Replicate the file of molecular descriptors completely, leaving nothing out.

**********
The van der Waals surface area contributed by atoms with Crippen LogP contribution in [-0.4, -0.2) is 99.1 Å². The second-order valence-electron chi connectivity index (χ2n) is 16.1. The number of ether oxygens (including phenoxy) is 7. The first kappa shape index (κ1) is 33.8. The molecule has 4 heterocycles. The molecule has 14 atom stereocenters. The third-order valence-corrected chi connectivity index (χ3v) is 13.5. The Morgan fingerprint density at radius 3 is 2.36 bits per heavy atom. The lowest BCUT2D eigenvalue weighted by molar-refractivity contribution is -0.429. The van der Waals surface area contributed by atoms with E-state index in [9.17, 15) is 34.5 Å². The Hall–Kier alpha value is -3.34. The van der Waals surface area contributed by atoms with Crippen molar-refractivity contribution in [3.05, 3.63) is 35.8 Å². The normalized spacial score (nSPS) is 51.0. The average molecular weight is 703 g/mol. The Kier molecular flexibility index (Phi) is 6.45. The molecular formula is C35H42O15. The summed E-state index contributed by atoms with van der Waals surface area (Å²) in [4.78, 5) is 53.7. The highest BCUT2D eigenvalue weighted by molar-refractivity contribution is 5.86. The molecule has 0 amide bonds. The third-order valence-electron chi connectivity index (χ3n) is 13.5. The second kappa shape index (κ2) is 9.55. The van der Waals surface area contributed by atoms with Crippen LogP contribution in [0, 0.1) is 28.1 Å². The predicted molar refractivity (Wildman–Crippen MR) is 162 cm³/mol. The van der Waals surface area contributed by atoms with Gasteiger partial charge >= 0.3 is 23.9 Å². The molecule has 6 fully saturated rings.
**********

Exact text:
The van der Waals surface area contributed by atoms with Crippen LogP contribution in [-0.4, -0.2) is 99.1 Å². The second-order valence-electron chi connectivity index (χ2n) is 16.1. The number of ether oxygens (including phenoxy) is 7. The first kappa shape index (κ1) is 33.8. The molecule has 4 heterocycles. The molecule has 14 atom stereocenters. The third-order valence-corrected chi connectivity index (χ3v) is 13.5. The Morgan fingerprint density at radius 3 is 2.36 bits per heavy atom. The lowest BCUT2D eigenvalue weighted by molar-refractivity contribution is -0.429. The van der Waals surface area contributed by atoms with E-state index in [9.17, 15) is 34.5 Å². The Hall–Kier alpha value is -3.34. The van der Waals surface area contributed by atoms with Crippen molar-refractivity contribution in [3.05, 3.63) is 35.8 Å². The normalized spacial score (nSPS) is 51.0. The average molecular weight is 703 g/mol. The Kier molecular flexibility index (Phi) is 6.45. The molecular formula is C35H42O15. The summed E-state index contributed by atoms with van der Waals surface area (Å²) in [4.78, 5) is 53.7. The highest BCUT2D eigenvalue weighted by molar-refractivity contribution is 5.86. The molecule has 0 amide bonds. The third-order valence-electron chi connectivity index (χ3n) is 13.5. The second kappa shape index (κ2) is 9.55. The van der Waals surface area contributed by atoms with Crippen LogP contribution in [0, 0.1) is 28.1 Å². The predicted molar refractivity (Wildman–Crippen MR) is 162 cm³/mol. The van der Waals surface area contributed by atoms with Gasteiger partial charge >= 0.3 is 23.9 Å². The molecule has 6 fully saturated rings.